The guidelines also cover how to use extracorporeal membrane oxygenation, a life support machine that pumps and oxygenates a patient's blood from outside the body, as well as how to nurse infected patients with cardiovascular diseases.

"Many data from around China have shown that patients with underlying conditions, especially those with cardiovascular diseases and cancer, have a significantly higher risk of becoming severe or critical coronavirus cases," Huo said. "The COVID-19 infection simply makes their situations even worse."

For a cardiologist, the infection that causes COVID-19 is particularly difficult to treat because it can lead to severe blood clots, damage the heart muscle and cause serious inflammation, he said.

"It is a lot different from anything we have encountered before," Huo said. "Right now, there is no effective cure or prevention measure against the disease. What we can do is identify the issues and create specific treatment plans targeting these problems."

Huo said there is no conclusive evidence supporting the high-profile drug candidate chloroquine and its variant hydroxychloroquine in preventing or treating COVID-19.Hydroxychloroquine recently made headlines when United States President Donald Trump said he has been taking the drug to prevent the illness.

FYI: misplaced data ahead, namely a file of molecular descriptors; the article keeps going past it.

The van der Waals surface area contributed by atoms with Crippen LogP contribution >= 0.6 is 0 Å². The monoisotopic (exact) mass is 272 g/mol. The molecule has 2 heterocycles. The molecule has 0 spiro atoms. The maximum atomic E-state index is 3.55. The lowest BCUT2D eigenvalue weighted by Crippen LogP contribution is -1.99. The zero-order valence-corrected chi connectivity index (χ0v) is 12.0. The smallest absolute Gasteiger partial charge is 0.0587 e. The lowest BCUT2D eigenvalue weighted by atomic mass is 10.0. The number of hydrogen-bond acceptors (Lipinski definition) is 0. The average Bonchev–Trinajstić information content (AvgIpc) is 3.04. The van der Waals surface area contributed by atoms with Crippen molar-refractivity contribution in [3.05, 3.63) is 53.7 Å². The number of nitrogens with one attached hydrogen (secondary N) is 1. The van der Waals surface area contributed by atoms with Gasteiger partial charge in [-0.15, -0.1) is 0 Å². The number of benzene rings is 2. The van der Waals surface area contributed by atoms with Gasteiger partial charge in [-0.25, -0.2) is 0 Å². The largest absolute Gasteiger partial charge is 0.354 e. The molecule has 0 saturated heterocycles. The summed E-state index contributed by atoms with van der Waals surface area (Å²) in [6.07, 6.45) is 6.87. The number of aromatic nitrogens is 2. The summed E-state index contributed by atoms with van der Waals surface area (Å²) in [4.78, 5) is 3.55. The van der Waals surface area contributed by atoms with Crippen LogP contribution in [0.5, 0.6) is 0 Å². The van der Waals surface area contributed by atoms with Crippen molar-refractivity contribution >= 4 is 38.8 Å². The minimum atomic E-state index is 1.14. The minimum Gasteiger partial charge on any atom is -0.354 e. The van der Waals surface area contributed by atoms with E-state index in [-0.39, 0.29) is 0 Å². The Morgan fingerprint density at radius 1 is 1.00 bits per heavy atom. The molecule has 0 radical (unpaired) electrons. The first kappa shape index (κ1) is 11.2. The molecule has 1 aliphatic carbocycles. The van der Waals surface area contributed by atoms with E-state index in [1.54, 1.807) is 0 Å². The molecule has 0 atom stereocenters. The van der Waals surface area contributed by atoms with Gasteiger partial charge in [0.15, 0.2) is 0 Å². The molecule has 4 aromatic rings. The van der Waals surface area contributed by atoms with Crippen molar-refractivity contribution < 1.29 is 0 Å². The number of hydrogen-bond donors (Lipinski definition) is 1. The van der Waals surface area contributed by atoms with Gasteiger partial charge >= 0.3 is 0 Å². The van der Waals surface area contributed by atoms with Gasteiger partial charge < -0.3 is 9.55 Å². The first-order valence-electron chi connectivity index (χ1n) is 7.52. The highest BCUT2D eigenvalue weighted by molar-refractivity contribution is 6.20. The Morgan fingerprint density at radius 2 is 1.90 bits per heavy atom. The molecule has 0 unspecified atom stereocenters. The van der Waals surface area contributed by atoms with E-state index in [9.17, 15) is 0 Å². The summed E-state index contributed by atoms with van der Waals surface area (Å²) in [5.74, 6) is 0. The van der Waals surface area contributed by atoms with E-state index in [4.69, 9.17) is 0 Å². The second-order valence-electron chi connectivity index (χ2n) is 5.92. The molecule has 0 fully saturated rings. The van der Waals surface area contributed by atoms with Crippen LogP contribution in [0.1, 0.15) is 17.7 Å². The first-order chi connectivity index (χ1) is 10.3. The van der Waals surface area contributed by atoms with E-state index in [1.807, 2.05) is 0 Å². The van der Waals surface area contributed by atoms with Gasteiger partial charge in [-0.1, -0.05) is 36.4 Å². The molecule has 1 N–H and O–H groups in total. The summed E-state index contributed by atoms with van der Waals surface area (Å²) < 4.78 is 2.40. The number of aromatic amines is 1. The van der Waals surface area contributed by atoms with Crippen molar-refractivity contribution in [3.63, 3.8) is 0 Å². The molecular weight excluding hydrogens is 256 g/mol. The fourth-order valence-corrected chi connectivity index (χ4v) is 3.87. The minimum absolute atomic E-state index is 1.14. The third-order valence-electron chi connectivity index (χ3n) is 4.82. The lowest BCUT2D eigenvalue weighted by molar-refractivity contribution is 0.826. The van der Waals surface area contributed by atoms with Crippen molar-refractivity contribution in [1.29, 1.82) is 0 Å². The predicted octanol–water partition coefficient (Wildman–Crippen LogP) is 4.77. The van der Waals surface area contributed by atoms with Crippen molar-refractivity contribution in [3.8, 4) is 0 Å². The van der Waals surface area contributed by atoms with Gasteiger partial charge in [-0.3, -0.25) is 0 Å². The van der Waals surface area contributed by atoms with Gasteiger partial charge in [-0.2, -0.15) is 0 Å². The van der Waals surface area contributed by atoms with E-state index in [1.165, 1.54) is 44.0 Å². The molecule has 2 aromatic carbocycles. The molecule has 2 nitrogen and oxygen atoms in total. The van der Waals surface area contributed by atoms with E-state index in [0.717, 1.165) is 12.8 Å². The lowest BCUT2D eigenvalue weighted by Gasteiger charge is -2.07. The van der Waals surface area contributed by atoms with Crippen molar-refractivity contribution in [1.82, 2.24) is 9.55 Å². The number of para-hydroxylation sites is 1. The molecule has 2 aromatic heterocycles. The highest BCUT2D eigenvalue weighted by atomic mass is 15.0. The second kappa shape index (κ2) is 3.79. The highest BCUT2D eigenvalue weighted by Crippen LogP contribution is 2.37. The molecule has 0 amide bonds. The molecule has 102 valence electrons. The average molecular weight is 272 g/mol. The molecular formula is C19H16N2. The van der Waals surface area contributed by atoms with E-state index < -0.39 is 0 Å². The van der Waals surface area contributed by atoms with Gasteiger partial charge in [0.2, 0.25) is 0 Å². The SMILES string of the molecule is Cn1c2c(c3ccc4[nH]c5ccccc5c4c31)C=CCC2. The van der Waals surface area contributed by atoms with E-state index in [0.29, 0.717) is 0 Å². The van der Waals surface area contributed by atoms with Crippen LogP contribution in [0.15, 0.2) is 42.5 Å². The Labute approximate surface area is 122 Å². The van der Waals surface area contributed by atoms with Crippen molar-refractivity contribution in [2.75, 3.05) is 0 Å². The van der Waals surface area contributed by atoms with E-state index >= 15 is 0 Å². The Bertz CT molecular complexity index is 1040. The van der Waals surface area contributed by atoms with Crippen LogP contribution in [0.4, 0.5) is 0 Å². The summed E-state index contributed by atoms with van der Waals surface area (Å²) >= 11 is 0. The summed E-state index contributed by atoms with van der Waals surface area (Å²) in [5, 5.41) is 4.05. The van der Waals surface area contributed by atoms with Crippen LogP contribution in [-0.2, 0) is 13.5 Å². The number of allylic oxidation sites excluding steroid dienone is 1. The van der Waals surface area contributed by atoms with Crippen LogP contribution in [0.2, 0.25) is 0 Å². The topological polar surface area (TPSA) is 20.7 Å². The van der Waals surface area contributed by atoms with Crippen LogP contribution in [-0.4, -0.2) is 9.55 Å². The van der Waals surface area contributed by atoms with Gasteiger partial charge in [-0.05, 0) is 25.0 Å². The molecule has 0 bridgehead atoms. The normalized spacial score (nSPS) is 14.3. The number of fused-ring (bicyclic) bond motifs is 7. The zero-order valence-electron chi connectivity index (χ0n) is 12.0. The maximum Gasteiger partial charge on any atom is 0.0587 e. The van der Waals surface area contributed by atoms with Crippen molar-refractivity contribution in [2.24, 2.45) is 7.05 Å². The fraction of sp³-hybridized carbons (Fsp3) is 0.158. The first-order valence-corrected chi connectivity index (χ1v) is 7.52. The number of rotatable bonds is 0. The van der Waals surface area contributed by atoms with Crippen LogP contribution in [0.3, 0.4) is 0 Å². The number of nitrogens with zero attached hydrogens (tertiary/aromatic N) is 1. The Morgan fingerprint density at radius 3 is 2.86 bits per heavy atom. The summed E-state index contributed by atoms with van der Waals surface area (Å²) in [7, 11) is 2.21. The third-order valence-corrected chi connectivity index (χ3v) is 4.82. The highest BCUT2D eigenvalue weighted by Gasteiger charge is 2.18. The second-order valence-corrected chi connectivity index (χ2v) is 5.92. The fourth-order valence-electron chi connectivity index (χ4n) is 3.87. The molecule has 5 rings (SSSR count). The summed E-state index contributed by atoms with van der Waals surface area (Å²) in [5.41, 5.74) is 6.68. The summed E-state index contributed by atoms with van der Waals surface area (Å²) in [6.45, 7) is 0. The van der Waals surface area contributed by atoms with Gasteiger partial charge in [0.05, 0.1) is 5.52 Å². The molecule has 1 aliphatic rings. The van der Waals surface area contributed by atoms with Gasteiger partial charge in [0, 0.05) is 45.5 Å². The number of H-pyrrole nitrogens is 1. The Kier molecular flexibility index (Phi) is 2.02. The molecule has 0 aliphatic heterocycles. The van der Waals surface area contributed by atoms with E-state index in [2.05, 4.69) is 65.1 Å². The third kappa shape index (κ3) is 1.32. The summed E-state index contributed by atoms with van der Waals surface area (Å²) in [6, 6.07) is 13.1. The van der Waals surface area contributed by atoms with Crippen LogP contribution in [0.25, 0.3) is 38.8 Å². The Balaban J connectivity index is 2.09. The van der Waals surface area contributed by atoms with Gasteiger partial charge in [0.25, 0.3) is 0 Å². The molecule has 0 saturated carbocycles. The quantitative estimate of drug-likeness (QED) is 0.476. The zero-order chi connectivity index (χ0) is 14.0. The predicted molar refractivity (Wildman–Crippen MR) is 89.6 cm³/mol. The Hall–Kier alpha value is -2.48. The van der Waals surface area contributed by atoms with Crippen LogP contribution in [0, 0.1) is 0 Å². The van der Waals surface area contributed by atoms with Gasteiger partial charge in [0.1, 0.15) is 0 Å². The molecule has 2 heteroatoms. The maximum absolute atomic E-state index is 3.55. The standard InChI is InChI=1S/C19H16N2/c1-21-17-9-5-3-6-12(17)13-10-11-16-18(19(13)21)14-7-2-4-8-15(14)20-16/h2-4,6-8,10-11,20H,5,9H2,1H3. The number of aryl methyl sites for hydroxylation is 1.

A large observational study published in the journal Lancet last month said COVID-19 patients treated with chloroquine and hydroxychloroquine were more likely to die or develop ventricular arrhythmias, a dangerous condition in which the heart beats abnormally.

"Chloroquine is a really old drug, but its application to treat COVID-19 is very new," Huo said. "The drug has some adverse effects for the skin, liver and heart, and it is irresponsible and unscientific to recommend this drug to the populace without enough evidence."

He said his proposals at this year's two sessions, the annual meetings of China's top legislature and its top political advisory body, focused on extending some social mechanisms in China's handling of COVID-19 to also cover chronic diseases such as cardiovascular diseases, cancer and diabetes. These mechanisms included better prevention and early detection measures, better public education and close monitoring of patients.

"The COVID-19 epidemic has killed over 4,000 people in China, but cardiovascular diseases kill more than 4 million people in the country every year, and yet many people do not take them as seriously because they are chronic diseases that kill over time," he said, adding that over 60 percent of patients who died of cardiovascular diseases did so outside of hospital.

"If we can implement more robust detection, management and education efforts, like we did with COVID-19, we can save a lot of lives. We need a public health system that incorporates disease prevention, patient management, treatment and emergency response in a holistic manner."